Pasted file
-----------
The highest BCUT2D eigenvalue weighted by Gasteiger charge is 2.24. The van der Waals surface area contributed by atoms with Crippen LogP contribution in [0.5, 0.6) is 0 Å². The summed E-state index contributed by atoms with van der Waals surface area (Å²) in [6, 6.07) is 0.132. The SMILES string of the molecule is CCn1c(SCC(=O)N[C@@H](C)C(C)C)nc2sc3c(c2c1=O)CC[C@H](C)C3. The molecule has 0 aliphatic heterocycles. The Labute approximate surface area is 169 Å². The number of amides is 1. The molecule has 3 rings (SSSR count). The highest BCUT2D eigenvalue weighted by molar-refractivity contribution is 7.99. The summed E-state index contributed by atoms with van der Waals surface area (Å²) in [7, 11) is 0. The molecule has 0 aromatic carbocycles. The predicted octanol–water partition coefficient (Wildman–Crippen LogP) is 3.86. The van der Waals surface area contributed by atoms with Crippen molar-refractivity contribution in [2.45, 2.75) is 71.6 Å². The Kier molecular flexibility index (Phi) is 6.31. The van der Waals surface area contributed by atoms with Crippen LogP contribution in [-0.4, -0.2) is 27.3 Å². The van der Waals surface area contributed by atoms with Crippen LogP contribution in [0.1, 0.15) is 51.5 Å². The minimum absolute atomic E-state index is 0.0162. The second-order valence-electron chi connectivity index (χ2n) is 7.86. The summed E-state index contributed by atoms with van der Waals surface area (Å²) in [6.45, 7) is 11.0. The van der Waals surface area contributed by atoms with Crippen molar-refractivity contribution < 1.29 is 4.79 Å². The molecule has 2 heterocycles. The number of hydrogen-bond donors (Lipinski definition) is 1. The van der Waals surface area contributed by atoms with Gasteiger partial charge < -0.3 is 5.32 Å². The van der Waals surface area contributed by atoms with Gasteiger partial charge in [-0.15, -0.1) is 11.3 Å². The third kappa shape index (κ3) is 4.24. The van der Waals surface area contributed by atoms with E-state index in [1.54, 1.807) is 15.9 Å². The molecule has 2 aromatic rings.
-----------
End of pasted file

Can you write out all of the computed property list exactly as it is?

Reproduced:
The highest BCUT2D eigenvalue weighted by Gasteiger charge is 2.24. The van der Waals surface area contributed by atoms with Crippen LogP contribution in [0.5, 0.6) is 0 Å². The summed E-state index contributed by atoms with van der Waals surface area (Å²) in [6, 6.07) is 0.132. The SMILES string of the molecule is CCn1c(SCC(=O)N[C@@H](C)C(C)C)nc2sc3c(c2c1=O)CC[C@H](C)C3. The molecule has 0 aliphatic heterocycles. The Labute approximate surface area is 169 Å². The number of amides is 1. The molecule has 3 rings (SSSR count). The highest BCUT2D eigenvalue weighted by molar-refractivity contribution is 7.99. The summed E-state index contributed by atoms with van der Waals surface area (Å²) in [7, 11) is 0. The molecule has 0 aromatic carbocycles. The predicted octanol–water partition coefficient (Wildman–Crippen LogP) is 3.86. The van der Waals surface area contributed by atoms with Crippen molar-refractivity contribution in [2.45, 2.75) is 71.6 Å². The Kier molecular flexibility index (Phi) is 6.31. The van der Waals surface area contributed by atoms with Crippen LogP contribution in [-0.4, -0.2) is 27.3 Å². The van der Waals surface area contributed by atoms with Crippen LogP contribution in [0.1, 0.15) is 51.5 Å². The minimum absolute atomic E-state index is 0.0162. The second-order valence-electron chi connectivity index (χ2n) is 7.86. The summed E-state index contributed by atoms with van der Waals surface area (Å²) in [6.45, 7) is 11.0. The van der Waals surface area contributed by atoms with Crippen molar-refractivity contribution < 1.29 is 4.79 Å². The molecule has 2 heterocycles. The number of hydrogen-bond donors (Lipinski definition) is 1. The van der Waals surface area contributed by atoms with Gasteiger partial charge < -0.3 is 5.32 Å². The van der Waals surface area contributed by atoms with Gasteiger partial charge in [-0.15, -0.1) is 11.3 Å². The third kappa shape index (κ3) is 4.24. The van der Waals surface area contributed by atoms with E-state index in [1.54, 1.807) is 15.9 Å². The molecule has 2 aromatic rings.